I wanted to start a journal about the making of EPICK. I wanted EPICK to be an over-the-top, bloated, monstrous tribute to the double concept albums of the 70s that had everything, including the kitchen sink, in it. I wanted to show that one person, alone, can create a multi-tonal tapestry in the convenience of his own home.
I have always wanted to do either a rock opera, like Tommy or Quadrophenia, or a concept album, like The Wall. I was toying with a rock opera called Nosferatu. In 1991 I was set to produce and direct an over-the-top silent rock opera re-imagining of F.W. Murnau’s 1927 cult classic Nosferatu. The film idea got benched and life went on. The idea of turning Nosferatu into a rock opera was then realized in 1994 by Bernard Taylor. So much for that.
In 1998 I gave birth to King Lizzard® with the recording of The Sin City Symphony (and, yes, now that King Lizzard® is a registered trademark I have to use the R symbol ever ytime I write my name, or it violates trademark use). The music of Living Karma was almost electronica, with solid beats and a kick ass female vocals by the late Misty Bennetts. The only problem was, back in 1999 computers were still in their infancy (some may argue they still are) and the daunting task of turning the recorded mini-operas of Living Karma into live shows became an ongoing train wreck which pulled Misty and me apart forever. We just could not reproduce the complex sounds on stage. So, I threw that all out and asked myself, “what is the easiest God damned music in the world to play?” and from that I became Las Vegas’ godfather of heavy metal, giving birth to King Lizzard’s® Hearts of Darkness Band. The metal approach worked for my albums The Patient in Room 666 and The Return of the Patient in Room 666. But my heart always laid in the prog rock songs of Yes, ELP and Queen.
In 2012-2013 I teamed up with Cathe Jones to do the highly experimental Love Songs in the Key of Death, which I thought the lyrics were biting and imaginative and the music very out of the box. The public, on the other hand, thought the music was morbid and the execution painful to listen to. And those were the “kind” critiques.
Somewhere between 2013 and 2015 I started dusting off some old songs, re-mixing prior releases and writing new material. I had a huge breakthrough when I invested in virtual synth programs and several synthesizer keyboards. Little by little I started doing amazing tonal tapestries. After Love Songs I was planning on doing just an acoustic guitar and vocal album. But, instead, did 180 degrees the opposite and did the most souped-up, over the top, self-indulgent Magnum Opus I could. And what else could I call it but EPICK. That’s epic, with a K. The dictionary cites EPICK as an Adjective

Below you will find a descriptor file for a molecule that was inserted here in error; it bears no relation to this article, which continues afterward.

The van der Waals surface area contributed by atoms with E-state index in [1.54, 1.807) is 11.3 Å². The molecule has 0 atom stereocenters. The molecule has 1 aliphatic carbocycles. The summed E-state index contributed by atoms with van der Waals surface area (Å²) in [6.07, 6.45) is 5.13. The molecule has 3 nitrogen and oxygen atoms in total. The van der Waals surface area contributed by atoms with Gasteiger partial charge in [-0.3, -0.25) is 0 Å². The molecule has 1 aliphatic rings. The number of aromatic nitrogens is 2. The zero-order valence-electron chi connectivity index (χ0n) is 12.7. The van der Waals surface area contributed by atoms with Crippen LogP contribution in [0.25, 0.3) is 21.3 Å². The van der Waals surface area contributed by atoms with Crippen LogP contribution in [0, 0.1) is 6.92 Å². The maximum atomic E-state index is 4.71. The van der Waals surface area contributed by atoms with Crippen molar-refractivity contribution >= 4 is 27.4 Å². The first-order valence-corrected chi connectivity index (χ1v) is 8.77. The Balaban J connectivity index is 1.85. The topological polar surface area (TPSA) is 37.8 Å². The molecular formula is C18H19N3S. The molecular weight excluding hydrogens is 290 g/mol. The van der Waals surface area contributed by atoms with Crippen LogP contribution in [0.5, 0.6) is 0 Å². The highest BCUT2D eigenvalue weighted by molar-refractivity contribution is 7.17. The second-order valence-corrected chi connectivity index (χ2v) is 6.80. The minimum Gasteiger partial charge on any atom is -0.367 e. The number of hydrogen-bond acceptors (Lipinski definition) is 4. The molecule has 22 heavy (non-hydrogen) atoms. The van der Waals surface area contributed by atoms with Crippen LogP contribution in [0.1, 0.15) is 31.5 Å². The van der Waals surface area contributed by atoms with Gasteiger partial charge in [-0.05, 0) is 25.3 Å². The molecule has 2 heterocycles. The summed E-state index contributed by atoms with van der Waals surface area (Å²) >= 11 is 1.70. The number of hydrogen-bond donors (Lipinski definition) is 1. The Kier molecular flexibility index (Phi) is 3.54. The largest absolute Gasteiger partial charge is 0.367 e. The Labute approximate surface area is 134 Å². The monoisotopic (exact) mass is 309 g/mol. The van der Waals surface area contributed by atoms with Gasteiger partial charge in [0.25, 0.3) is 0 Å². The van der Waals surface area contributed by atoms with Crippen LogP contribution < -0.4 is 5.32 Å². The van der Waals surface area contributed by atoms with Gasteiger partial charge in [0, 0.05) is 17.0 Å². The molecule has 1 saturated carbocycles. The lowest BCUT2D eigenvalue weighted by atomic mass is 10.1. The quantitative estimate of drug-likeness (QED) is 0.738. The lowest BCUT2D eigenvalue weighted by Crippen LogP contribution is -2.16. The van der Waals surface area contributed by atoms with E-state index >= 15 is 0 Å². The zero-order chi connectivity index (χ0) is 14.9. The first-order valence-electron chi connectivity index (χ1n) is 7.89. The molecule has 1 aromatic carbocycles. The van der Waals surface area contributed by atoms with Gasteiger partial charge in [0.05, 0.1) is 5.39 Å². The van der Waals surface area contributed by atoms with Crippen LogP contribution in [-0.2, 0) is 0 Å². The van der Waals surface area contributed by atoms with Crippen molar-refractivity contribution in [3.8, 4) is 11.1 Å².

(comparative more epick, superlative most epick)
1. Archaic spelling of epic.
And, of course, it would have to be in all capital letters. The story evolved other time into the story of an interplanetary space traveler and musician, Mr. MUGI, who brings music to a dead planet. The title for many of the new songs, the concept, and even the name Mr. MUGI, all came to me in dreams. Mr. MUGI eventually came to stand for the Musical Universal Godly Interface.
The original cover of the project was going to be an angel of death coming out of a nuclear explosion with a guitar in her hand…which was a recycle of my Beyond Forever cover. My wife immediately thought it was an uninspired piece of shit and chided “You can do better.” I started looking through old Hindu art and came across a picture of Radha and Krishna floating on an earth island that had a tree and a cow. Many weeks and versions later, and asking the wife, “What about this?” and hearing, “No, you can still do better,” I eventually came up with the man with a guitar on a floating island in space looking down at a dead planet, where he notices a little patch of green growing. Life. And the guitar started out as an acoustic guitar, then went to an SG, and finally became my white Les Paul I call “Lightning.”
And as for everything including the kitchen sink, here is a list of some of the instruments I bought or borrowed and learned how to play:
-Sitar, for “Believe: The Awakening Pt 2”
-Bagpipes for “Standing in the Rain”
-Theremin for “Voodoo Lady”
-A 1980 Oberheim OB-X analog synthesizer on whatever I could
-Dimension Pro, Rapture Pro and SFZ Pro virtual Synths with orchestral, world music and choir expansion packs
-Wood flute for “Standing in the Rain”
– Mandolin for “Standing in the Rain”
-The Kitchen Sink, for the end of “Standing in the Rain” I wanted a nice sound of rain falling. All the sound effect files were too harsh. I turned the sink aerator on and recorded that.
I was, however, unsuccessful at learning to play a saxophone, so that was a virtual instrument.
So, thus was the beginnings of EPICK. I will post some technical and interesting factoids over the next few weeks to celebrate the worldwide release of EPICK on all digital downloads.